LAURINBURG — No date has been given for when the Scotland school board and county commissioners can meet to discuss the system’s consolidation plan, but officials on both boards hope it will be soon.
School board members met on Monday as part of the Committee of the Whole to discuss how to move forward on the project that is expected to cost $41 million to consolidate some underpopulated schools in the district and build a new one.
Superintendent Ron Hargrave said commissioners — who must sign off on the plan — expressed support when he and other school officials met with them last week, but they still had questions about how the project would be paid for.
“We shared with them we’re closing buildings, we’re creating savings but the district has needs and those needs don’t go away because you close some buildings,” Hargrave said.”Now you have less per building, but the children are the same.”
Officials said the commissioners suggested that the board hold a joint meeting this week, but school staff said they would have to put off that session because Nick Sojka, the school board attorney, cannot attend.
No date has been set for the meeting of the boards.
In other business, Assistant Superintendent of Auxiliary Services Larry Johnson talked about upcoming projects to beautify Scotland High School, including the replacement of a chiller at Scotland High School.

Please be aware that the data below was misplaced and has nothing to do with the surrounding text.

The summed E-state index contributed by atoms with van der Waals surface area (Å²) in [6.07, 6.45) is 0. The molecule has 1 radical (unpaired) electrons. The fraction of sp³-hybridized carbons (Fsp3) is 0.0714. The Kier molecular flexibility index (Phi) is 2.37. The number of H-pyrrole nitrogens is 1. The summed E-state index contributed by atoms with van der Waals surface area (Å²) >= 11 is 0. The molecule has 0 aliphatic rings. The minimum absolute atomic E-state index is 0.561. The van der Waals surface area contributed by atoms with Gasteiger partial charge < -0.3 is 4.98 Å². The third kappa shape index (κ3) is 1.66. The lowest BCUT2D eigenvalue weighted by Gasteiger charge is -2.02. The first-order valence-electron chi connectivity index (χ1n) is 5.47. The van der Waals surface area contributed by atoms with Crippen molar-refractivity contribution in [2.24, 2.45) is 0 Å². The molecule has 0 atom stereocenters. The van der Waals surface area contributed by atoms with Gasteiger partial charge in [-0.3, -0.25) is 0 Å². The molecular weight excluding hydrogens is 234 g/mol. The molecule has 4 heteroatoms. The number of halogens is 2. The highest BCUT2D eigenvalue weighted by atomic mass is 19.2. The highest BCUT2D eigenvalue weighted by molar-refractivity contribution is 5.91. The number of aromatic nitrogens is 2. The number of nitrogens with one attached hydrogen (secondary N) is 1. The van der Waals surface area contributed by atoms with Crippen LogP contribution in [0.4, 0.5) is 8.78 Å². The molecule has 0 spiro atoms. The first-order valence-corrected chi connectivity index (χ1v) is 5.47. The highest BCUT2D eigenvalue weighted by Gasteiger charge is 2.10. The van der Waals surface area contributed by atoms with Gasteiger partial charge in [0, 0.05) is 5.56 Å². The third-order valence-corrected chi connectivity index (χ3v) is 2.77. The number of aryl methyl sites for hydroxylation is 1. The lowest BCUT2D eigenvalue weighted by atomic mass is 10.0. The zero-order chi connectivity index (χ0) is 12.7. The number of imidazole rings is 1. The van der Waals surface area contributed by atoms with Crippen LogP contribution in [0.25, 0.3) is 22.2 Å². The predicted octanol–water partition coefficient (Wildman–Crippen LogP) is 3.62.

The old chiller has been removed and the new one should be operational by Friday.
Johnson said he and staff are monitoring the school to make sure students are not getting too hot in the classrooms.
The high school will also replace tiles and lights throughout the facility. The front lobby has already been done, officials said.
New security cameras will also be installed at the school. Johnson said the new system will be installed over the summer.
Current cameras don’t allow school officials to see to all parts of the school and are recorded in black and white. If an event occurs, staff is not always able to identify the people involved, Johnson said.
“The high school is our biggest issue. We have to make sure we protect, not only students but staff in that building. The system that we have is a very antiquated system,” he said.
The new system will allow access to any point on the campus, except bathrooms and classrooms. Law enforcement will also have be able to tap into the system remotely.
The estimated cost for the surveillance is $180,000.
In other business, board members heard a report on the grading policy by Assistant Superintendent of Curriculum and Instruction Valarie Williams.
Williams said based on feedback from teachers, progress reports will reflect the actual average of the student instead of giving them a 50, if the student’s average is below that. Teachers are also required to use the automated comments so that parents are aware of what is going on in the classroom.
The board will consider the policy change at its May 9 meeting.
Maria D. Grandy can be reached at 910-506-3171.